One of the most tragic parts of working in some communities in South Africa is the unemployment that one encounters among the youth.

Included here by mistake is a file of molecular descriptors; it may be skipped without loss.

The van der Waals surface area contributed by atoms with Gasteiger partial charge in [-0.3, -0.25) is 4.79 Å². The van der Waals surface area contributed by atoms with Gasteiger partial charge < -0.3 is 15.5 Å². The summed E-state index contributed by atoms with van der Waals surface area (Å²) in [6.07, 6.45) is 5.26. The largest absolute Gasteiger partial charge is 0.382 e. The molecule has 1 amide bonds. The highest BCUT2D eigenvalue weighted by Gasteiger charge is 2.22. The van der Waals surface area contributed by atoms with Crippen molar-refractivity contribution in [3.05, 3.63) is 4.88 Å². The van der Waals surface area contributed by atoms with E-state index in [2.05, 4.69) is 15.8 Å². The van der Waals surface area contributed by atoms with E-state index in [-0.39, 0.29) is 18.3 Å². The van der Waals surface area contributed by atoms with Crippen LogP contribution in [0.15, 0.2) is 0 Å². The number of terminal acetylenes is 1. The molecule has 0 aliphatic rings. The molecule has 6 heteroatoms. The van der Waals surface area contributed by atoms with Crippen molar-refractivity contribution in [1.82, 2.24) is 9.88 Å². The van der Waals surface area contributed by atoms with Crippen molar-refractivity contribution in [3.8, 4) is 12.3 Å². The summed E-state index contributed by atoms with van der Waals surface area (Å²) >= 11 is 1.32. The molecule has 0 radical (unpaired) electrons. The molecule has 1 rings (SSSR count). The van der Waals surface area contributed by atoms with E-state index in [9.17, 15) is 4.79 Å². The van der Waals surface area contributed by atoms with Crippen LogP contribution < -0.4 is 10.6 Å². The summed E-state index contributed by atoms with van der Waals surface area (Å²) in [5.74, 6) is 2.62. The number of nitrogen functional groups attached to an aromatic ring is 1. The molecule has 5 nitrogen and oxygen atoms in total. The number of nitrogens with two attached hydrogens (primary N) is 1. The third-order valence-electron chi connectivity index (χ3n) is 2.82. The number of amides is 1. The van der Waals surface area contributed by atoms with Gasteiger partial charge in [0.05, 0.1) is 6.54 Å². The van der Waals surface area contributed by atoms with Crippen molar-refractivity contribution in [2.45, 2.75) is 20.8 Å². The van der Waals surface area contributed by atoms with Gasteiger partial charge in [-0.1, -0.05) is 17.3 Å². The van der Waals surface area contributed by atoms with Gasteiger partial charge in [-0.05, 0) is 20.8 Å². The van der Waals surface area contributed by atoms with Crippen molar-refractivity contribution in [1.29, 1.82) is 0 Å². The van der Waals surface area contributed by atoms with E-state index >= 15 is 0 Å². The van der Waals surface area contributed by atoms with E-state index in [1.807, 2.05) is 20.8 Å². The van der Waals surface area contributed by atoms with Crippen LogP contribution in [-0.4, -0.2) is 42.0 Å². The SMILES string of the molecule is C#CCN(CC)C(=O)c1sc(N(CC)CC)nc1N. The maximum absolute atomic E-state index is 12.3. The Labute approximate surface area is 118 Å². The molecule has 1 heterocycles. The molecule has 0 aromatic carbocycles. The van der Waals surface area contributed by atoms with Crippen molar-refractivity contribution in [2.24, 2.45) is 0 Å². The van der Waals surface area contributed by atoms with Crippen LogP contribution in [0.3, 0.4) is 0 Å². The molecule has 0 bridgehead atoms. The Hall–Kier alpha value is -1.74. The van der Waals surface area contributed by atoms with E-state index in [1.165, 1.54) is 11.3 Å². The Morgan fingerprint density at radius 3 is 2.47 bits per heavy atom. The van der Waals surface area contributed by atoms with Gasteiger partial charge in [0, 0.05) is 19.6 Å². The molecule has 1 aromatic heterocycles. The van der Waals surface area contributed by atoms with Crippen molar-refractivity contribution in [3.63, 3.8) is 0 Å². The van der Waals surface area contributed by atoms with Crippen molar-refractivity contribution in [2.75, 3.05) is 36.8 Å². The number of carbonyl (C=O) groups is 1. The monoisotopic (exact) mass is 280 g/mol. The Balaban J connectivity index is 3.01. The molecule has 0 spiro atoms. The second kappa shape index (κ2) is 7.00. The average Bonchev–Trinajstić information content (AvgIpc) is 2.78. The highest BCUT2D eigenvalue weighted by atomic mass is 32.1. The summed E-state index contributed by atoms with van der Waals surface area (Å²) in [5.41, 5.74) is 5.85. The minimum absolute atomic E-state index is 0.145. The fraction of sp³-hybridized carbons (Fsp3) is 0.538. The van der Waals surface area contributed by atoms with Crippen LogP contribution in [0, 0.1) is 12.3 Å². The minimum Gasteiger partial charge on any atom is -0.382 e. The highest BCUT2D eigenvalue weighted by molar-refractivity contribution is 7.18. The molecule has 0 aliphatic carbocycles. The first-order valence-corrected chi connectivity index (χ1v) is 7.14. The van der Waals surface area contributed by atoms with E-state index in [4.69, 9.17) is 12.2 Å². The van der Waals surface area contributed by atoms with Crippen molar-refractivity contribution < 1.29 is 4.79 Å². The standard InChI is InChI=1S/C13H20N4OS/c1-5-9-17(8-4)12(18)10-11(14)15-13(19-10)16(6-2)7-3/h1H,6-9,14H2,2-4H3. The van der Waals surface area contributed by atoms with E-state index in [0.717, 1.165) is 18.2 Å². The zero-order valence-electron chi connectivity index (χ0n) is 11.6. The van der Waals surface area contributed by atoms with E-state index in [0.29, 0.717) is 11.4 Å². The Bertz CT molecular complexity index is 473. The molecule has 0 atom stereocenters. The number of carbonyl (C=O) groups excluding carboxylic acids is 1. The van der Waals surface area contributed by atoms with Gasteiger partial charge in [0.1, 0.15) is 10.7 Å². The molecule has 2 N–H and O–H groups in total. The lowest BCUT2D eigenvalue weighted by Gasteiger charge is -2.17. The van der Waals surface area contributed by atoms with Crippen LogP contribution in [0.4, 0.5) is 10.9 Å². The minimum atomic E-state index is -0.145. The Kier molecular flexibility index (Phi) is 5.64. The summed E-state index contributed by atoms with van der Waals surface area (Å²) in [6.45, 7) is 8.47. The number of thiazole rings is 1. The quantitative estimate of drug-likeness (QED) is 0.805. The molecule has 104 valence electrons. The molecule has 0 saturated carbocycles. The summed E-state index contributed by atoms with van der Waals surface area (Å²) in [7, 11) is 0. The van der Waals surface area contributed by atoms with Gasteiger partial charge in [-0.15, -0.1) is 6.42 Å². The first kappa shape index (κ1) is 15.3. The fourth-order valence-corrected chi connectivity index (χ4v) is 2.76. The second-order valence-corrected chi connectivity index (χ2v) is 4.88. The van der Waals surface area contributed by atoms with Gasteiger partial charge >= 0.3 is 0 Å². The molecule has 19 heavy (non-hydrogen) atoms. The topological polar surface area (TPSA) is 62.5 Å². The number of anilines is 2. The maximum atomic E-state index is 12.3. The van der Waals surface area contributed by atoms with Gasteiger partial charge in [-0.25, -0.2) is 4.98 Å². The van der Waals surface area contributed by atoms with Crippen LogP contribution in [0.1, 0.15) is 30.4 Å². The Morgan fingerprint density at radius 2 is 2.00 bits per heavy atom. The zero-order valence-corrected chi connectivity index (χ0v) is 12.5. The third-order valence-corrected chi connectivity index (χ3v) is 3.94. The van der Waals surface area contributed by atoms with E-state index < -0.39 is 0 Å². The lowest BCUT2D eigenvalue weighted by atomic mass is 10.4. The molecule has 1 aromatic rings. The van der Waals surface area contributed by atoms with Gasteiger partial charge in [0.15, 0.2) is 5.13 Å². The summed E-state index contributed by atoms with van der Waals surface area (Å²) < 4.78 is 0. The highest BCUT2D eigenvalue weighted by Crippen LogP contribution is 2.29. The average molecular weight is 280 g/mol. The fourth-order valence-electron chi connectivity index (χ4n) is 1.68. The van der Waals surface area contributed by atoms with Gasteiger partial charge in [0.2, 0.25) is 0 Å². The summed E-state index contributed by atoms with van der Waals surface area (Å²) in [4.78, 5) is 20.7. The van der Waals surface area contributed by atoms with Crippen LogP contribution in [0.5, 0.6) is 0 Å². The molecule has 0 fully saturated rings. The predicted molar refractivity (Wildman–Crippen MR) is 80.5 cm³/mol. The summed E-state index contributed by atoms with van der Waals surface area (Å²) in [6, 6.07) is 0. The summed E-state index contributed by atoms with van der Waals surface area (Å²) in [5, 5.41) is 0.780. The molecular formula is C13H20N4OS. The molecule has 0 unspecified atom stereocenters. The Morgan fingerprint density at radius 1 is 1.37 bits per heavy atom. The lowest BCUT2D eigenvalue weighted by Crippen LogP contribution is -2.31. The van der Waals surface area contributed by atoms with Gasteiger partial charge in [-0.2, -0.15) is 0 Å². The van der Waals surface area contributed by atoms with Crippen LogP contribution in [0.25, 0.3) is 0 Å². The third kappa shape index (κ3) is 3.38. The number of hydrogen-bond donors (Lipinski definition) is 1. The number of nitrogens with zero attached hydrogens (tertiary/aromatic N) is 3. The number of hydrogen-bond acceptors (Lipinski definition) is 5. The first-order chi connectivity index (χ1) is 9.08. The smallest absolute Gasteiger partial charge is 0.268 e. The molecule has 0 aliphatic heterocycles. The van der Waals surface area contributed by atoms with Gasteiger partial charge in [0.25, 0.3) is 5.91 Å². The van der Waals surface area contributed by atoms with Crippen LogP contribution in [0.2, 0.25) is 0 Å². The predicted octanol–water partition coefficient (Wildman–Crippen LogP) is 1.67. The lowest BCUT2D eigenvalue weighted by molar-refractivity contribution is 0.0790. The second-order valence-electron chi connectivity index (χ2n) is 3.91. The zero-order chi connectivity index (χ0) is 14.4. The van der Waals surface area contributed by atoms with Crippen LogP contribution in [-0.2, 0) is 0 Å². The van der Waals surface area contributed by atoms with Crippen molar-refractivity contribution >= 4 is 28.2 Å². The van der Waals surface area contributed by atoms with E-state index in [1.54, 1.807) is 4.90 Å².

The tragedy of this phenomenon is given graphic expression when one calls a community meeting for say 10am on a Tuesday and the venue fills up with youngsters mostly around 20 or 30 years of age. They have usually come with two questions in mind: 1) Do you have a job for me and 2) will there be lunch provided? Of course nine times out of ten the answer to both these questions is negative. It is at times like these that my colleagues and I embark on long and usually somewhat fruitless debates on how to create large-scale employment for young people who are short on skills. I mean what can a kid – often with nothing more than a grade 8 or 9 – do for gainful and decent employment? How do you even train such a person? We assume that our oft-quoted expanded unemployment rate of somewhere upwards of 35% means that there are simply no formal jobs available. So we begin looking at alternative options such as litter collection and rock crushing. And then the question becomes – and this is arguably even more challenging for me personally: are we – as citizens of our country – simply meant to sit back and watch as these young people slowly sink into the mire of poverty; turn to substance abuse and perhaps even a life of crime? Is there nothing we can do to arrest this descent? Is there no part we can play – even if it is simply a case of “doing for one what we wish we could do for all.”  Now, regular readers of this column will know not to use the ‘g’ word in my presence! It offends me greatly. This is because when we use the ‘g’ word we are usually shifting total responsibility from ‘I’ to ‘g’. These questions have no easy answers and if our only solution involves invoking the responsibilities of government then we have missed it. Why? Because as I have said in the past, if our democratic government knew what to do about youth unemployment or indeed any other devastating issue on our list of devastating issues, then it would probably do it. This is because results are the best way to win elections. In addition to this, a maturing democracy must see us make the shift in problem solving from the “you” (government must solve all the problems) to the “I” (I will solve all the problems alone – a disease suffered by many NGO’s in our country) to the “we” (we must work together to solve the problems). The thing that we need to get our heads around is that we – i.e. you and me – can be playing a much bigger role in solving youth unemployment than we might think. There are two things we can do immediately that would help move us into the space of the “we “when it comes to helping solve this issue: As I have advocated before, we urgently need adults who are prepared to mentor our vulnerable young people. Mentorship – the simple act of walking the journey of life with a youngster for a short period of time – has been proven to be highly effective in causing children to go on and live happy, functional and productive lives. Just one hour a week with a caring adult is often all it takes to turn a troubled kid’s life around or keep a balanced kid grounded. Simple as that. Secondly – and this can be done as part of your one hour a week – you can teach a young person to ride a scooter or drive a car (if the youngster you are mentoring is of age of course). Youth Unemployment Now, the first part – becoming a mentor – is straightforward. You can sign up to mentor a child on our Bright Stars Mentorship Programme (e-mail or visit for information). The second part is even more interesting. A recent Sunday Times article totally disproved most of what we believe about youth unemployment. According to mobile recruitment start-up Giraffe, there is a serious shortage of motorcycle drivers in South Africa. The same applies to cashiers, hotel/restaurant workers, drivers and call centre staff. Who knew? Now these positions often require nothing more than practical or on-the-job training and then some assistance in getting the young person in contact with companies like Giraffe ( And Bob’s your auntie as they say in the classics. You have helped to reduce the unemployment rate in South Africa by one. Now, I know what you are thinking; what difference will one make? To answer that you simply have to imagine how different your one life would have looked if you had never had a job. Imagine if no one person had ever given you – one person – a break. How different would things have turned out for you?  Having done that, isn’t it time to pay it forward?  Justin Foxton is founder of The Peace Agency.   This column is dedicated to the memory of 17-year-old Anene Booysens: gang raped, mutilated and murdered, and our Mozambican brother Emmanuel Josias Sithole: beaten and stabbed to death.